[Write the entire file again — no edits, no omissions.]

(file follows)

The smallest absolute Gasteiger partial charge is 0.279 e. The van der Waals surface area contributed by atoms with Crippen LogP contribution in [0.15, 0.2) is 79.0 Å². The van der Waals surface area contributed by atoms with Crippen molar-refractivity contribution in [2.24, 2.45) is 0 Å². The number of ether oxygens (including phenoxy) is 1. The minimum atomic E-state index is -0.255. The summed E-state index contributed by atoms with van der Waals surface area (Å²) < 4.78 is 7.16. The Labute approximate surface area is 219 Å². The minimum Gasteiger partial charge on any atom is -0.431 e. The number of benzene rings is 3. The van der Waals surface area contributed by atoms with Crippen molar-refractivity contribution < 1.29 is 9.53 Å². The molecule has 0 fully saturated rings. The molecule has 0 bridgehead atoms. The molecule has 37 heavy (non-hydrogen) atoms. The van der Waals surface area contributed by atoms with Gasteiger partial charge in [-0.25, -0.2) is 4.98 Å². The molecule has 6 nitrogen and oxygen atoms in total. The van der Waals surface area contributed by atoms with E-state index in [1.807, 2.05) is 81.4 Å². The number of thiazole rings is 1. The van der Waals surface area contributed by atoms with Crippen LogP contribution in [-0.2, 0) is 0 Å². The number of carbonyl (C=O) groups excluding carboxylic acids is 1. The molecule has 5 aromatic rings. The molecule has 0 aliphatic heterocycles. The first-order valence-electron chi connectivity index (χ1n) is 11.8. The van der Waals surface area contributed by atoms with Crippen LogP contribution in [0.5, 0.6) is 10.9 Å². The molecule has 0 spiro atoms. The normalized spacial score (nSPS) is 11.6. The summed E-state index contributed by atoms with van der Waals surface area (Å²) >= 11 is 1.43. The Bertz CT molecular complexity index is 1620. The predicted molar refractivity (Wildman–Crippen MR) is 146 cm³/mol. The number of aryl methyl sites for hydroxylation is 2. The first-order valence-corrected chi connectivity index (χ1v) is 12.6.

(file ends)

The smallest absolute Gasteiger partial charge is 0.279 e. The van der Waals surface area contributed by atoms with Crippen LogP contribution in [0.15, 0.2) is 79.0 Å². The van der Waals surface area contributed by atoms with Crippen molar-refractivity contribution in [2.24, 2.45) is 0 Å². The number of ether oxygens (including phenoxy) is 1. The minimum atomic E-state index is -0.255. The summed E-state index contributed by atoms with van der Waals surface area (Å²) < 4.78 is 7.16. The Labute approximate surface area is 219 Å². The minimum Gasteiger partial charge on any atom is -0.431 e. The number of benzene rings is 3. The van der Waals surface area contributed by atoms with Crippen molar-refractivity contribution < 1.29 is 9.53 Å². The molecule has 0 fully saturated rings. The molecule has 0 bridgehead atoms. The molecule has 37 heavy (non-hydrogen) atoms. The van der Waals surface area contributed by atoms with Gasteiger partial charge in [-0.25, -0.2) is 4.98 Å². The molecule has 6 nitrogen and oxygen atoms in total. The van der Waals surface area contributed by atoms with E-state index in [1.807, 2.05) is 81.4 Å². The number of thiazole rings is 1. The van der Waals surface area contributed by atoms with Crippen LogP contribution in [-0.2, 0) is 0 Å². The number of carbonyl (C=O) groups excluding carboxylic acids is 1. The molecule has 5 aromatic rings. The molecule has 0 aliphatic heterocycles. The first-order valence-electron chi connectivity index (χ1n) is 11.8. The van der Waals surface area contributed by atoms with Crippen LogP contribution in [0.5, 0.6) is 10.9 Å². The molecule has 0 spiro atoms. The normalized spacial score (nSPS) is 11.6. The summed E-state index contributed by atoms with van der Waals surface area (Å²) >= 11 is 1.43. The Bertz CT molecular complexity index is 1620. The predicted molar refractivity (Wildman–Crippen MR) is 146 cm³/mol. The number of aryl methyl sites for hydroxylation is 2. The first-order valence-corrected chi connectivity index (χ1v) is 12.6.